What does it mean that we are LGBT Inclusive?
LGBT stands for “Lesbian, Gay, Bisexual, and Transgendered”. It could also be extended to include “Queer” and “Intersex” to read LGBTQI.
The short answer is that we at St. Hilda`s are open and welcoming to all members of the LGBTQI community and we desire to create an environment that is supportive of LGBTQI people and their relationships, respectful of all people, treat all people equally, and are non-judgmental. We do not judge people on their sexual orientation or their gender identity, but rather, we seek to affirm them in their self-identity.
We believe that this is part of the Gospel imperative to love one another as God loves us. While there are a few passages in the Bible that do not support homosexual acts, these texts were culturally conditioned and were in the context of Jewish ritual purity for sacrifices at the Jerusalem Temple. As Christians we do not accept these requirements anymore than we require circumcision, animal sacrifices, or particular diets. Jesus never spoke about homosexuality, and he did not condemn it.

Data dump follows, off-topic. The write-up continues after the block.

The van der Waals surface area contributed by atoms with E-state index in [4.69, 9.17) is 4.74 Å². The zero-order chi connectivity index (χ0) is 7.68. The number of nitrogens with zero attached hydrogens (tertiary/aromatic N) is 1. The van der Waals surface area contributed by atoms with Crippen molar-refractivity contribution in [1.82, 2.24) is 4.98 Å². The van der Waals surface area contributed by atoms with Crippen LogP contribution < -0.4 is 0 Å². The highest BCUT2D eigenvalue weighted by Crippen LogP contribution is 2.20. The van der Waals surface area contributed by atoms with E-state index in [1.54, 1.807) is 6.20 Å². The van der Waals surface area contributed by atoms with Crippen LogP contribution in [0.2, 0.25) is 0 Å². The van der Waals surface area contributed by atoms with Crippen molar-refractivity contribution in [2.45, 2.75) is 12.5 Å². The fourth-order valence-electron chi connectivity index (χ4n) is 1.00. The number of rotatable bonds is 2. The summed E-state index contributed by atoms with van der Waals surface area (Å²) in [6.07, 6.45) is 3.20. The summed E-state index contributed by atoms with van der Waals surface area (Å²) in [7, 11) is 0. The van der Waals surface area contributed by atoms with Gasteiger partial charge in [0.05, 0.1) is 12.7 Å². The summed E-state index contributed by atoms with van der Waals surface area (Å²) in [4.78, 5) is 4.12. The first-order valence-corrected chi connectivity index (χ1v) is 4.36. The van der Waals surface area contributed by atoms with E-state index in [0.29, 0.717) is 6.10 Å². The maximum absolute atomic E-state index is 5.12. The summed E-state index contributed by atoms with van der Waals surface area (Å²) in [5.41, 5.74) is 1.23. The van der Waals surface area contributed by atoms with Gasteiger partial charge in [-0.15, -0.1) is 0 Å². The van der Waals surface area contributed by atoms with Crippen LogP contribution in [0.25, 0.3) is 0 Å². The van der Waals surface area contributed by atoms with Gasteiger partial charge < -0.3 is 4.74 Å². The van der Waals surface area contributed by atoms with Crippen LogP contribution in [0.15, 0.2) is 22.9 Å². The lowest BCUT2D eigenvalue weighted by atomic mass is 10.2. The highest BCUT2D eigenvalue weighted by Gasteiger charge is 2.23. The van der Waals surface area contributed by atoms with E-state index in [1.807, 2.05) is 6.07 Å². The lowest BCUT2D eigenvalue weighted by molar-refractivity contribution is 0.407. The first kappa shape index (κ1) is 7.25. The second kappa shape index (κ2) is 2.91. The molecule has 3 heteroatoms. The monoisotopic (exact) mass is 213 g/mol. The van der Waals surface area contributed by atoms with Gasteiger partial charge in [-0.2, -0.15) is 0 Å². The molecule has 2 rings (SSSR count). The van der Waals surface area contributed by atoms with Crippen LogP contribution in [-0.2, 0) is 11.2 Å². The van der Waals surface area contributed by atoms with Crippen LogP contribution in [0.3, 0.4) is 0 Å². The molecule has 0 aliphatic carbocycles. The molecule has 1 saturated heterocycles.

As a parish we are supportive of the Blessing of Same Sex Relationships and are one of eight parishes in the Diocese of New Westminster which made the decision to offer blessings of same-gender unions. A couple who are in a same-sex relation and have been married by a marriage commissioner may come to the clergy of the parish to receive a blessing on their union in a service designed specifically for this.
At this time the rules of the Anglican Church of Canada around the marriage of same-sex couples according to the rites of the church are changing. An amendment to the Marriage Canon of the Anglican Church of Canada was considered in July 2016 by the General Synod (the national legislative body of the national church); this amendment passed First Reading and will require Second Reading in 2019 to formally become part of our rules. The amendment does not refer to same-sex relations as such, but replaces gender-specific language with gender neutral terms like “parties to the marriage”. (1)